Massachusetts has released the final version of a landmark ocean-management plan, creating a vast regulatory map for the state's coastal waters and setting new limits for offshore wind farms.
The plan allows up to 266 wind turbines in state waters _ 166 in two designated commercial wind farm areas and 100 more turbines scattered up and down the coast in smaller "community" projects _ as the state tries to ramp up its renewable energy output.
Authorized by the state's Oceans Act of 2008, the plan is designed to regulate development in state-controlled waters, which extend three miles offshore.
It creates protected areas and prohibits development in state waters near the Cape Cod National Seashore.
The protected habitats include eelgrass beds and submerged rocky areas that provide shelter to some of the greatest marine biodiversity in the coastal waters. The plan is also designed to shield whale migratory paths and the habitats of endangered roseate terns.
Before the map, development in state waters had been handled piecemeal, said state Secretary of Energy and Environmental Affairs Ian Bowles.
State officials say the map is the first in the country with such a comprehensive scope. Other states, including California and New York, have adopted measures designed to protect offshore ecosystems. Rhode Island is working on its own coastal management plan.
President Barack Obama last year started a similar effort to draft a regulatory framework for federal waters _ beyond the three-mile band of state waters.
Although the plan allows up to 266 turbines, Bowles said he doesn't anticipate many of the community-based wind turbines being built _ at least not soon _ due to the high costs of siting and construction, although he acknowledged that technological improvements could bring those costs down.
The map parcels out the number of allowed community energy projects to each of the state's seven regional planning authorities based on the length of shoreline and area of coastal waters. The plan also requires any project be endorsed by its host community.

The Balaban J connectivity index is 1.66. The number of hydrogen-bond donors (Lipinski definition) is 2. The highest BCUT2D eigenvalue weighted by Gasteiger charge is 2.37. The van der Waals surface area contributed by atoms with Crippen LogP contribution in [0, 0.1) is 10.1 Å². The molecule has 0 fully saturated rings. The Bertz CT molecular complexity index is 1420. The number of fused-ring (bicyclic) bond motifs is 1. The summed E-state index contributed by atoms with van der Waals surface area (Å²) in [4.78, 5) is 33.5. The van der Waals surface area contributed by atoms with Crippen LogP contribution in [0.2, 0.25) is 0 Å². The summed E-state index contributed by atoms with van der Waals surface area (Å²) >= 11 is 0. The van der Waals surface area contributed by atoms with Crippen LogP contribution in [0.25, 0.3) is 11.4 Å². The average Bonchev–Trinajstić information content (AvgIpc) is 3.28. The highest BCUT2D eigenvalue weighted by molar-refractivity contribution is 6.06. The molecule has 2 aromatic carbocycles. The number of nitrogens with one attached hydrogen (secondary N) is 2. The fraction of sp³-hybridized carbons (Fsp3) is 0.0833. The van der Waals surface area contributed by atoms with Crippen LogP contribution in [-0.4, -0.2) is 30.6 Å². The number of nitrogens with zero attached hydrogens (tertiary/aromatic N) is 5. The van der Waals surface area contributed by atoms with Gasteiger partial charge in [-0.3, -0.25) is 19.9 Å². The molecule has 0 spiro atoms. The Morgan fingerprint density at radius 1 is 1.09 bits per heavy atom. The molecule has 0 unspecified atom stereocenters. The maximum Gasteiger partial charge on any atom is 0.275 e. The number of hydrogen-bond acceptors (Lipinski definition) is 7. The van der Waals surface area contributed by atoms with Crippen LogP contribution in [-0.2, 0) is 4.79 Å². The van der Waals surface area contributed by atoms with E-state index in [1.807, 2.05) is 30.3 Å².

Bowles said the final version of the map improves on an earlier version released in July in part by creating tougher protections for ecologically sensitive areas, which constitute nearly two-thirds of the state's waters.
The final version sets a higher regulatory hurdle than the earlier version by requiring developers show that no environmental harm will come from proposed projects in those areas _ or prove that the state's data is wrong.
"It's a much more difficult standard than was there before," Bowles said.
Environmental groups praised the plan, saying it balances protection of vulnerable marine wildlife and habitats with responsible ocean uses.
"It's a real victory for the ocean and everyone who depends on it," said Priscilla Brooks of the Conservation Law Foundation. "The bar has been set very high."
The map would do nothing to block the development of the 130-turbine Cape Wind project, the nation's first proposed offshore wind farm, to be located in federal waters off Nantucket Sound.
The plan establishes two new zones for commercial wind-energy projects south of Cuttyhunk Island near the southern end of the Elizabeth Islands and south of Nomans Land, off Martha's Vineyard.
The plan gives local communities some say over the "appropriate scale" of any commercial wind farm in state waters.
The state is also forming a task force with the U.S. Minerals Management Service to coordinate the planning and review of large-scale wind-energy projects in adjacent federal waters.
The plan also sets out priorities for ocean management-related research over the next five years, including better ways to identify sensitive habitats and monitoring the effects of climate change in Massachusetts waters.
On the Net:
Massachusetts Executive Office of Energy and Environmental Affairs: http://www.mass.gov/eea